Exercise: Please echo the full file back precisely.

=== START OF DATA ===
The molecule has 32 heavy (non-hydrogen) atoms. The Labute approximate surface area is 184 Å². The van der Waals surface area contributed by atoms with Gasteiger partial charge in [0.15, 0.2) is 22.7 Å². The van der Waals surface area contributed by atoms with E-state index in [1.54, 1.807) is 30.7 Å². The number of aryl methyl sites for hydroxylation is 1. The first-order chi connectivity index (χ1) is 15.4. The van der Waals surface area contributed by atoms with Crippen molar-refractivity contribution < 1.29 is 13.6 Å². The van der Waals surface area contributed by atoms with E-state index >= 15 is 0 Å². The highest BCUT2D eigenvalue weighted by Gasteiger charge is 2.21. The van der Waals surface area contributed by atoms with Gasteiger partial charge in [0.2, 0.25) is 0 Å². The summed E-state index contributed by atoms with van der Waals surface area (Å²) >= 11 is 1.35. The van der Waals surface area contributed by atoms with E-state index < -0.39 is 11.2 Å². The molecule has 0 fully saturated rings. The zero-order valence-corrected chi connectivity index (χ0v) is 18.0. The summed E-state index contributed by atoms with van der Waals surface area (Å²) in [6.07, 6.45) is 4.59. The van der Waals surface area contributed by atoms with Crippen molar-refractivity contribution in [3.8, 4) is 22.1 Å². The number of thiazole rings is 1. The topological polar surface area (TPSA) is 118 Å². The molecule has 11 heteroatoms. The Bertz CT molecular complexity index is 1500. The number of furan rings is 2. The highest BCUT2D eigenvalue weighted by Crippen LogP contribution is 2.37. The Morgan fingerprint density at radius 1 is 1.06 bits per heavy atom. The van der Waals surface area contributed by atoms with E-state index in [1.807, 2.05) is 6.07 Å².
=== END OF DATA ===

The molecule has 32 heavy (non-hydrogen) atoms. The Labute approximate surface area is 184 Å². The van der Waals surface area contributed by atoms with Gasteiger partial charge in [0.15, 0.2) is 22.7 Å². The van der Waals surface area contributed by atoms with E-state index in [1.54, 1.807) is 30.7 Å². The number of aryl methyl sites for hydroxylation is 1. The first-order chi connectivity index (χ1) is 15.4. The van der Waals surface area contributed by atoms with Crippen molar-refractivity contribution < 1.29 is 13.6 Å². The van der Waals surface area contributed by atoms with E-state index >= 15 is 0 Å². The highest BCUT2D eigenvalue weighted by Gasteiger charge is 2.21. The van der Waals surface area contributed by atoms with Gasteiger partial charge in [0.2, 0.25) is 0 Å². The summed E-state index contributed by atoms with van der Waals surface area (Å²) >= 11 is 1.35. The van der Waals surface area contributed by atoms with E-state index < -0.39 is 11.2 Å². The molecule has 0 fully saturated rings. The zero-order valence-corrected chi connectivity index (χ0v) is 18.0. The summed E-state index contributed by atoms with van der Waals surface area (Å²) in [6.07, 6.45) is 4.59. The van der Waals surface area contributed by atoms with Crippen molar-refractivity contribution in [3.8, 4) is 22.1 Å². The number of thiazole rings is 1. The topological polar surface area (TPSA) is 118 Å². The molecule has 11 heteroatoms. The Bertz CT molecular complexity index is 1500. The number of furan rings is 2. The highest BCUT2D eigenvalue weighted by Crippen LogP contribution is 2.37. The Morgan fingerprint density at radius 1 is 1.06 bits per heavy atom. The van der Waals surface area contributed by atoms with E-state index in [1.807, 2.05) is 6.07 Å².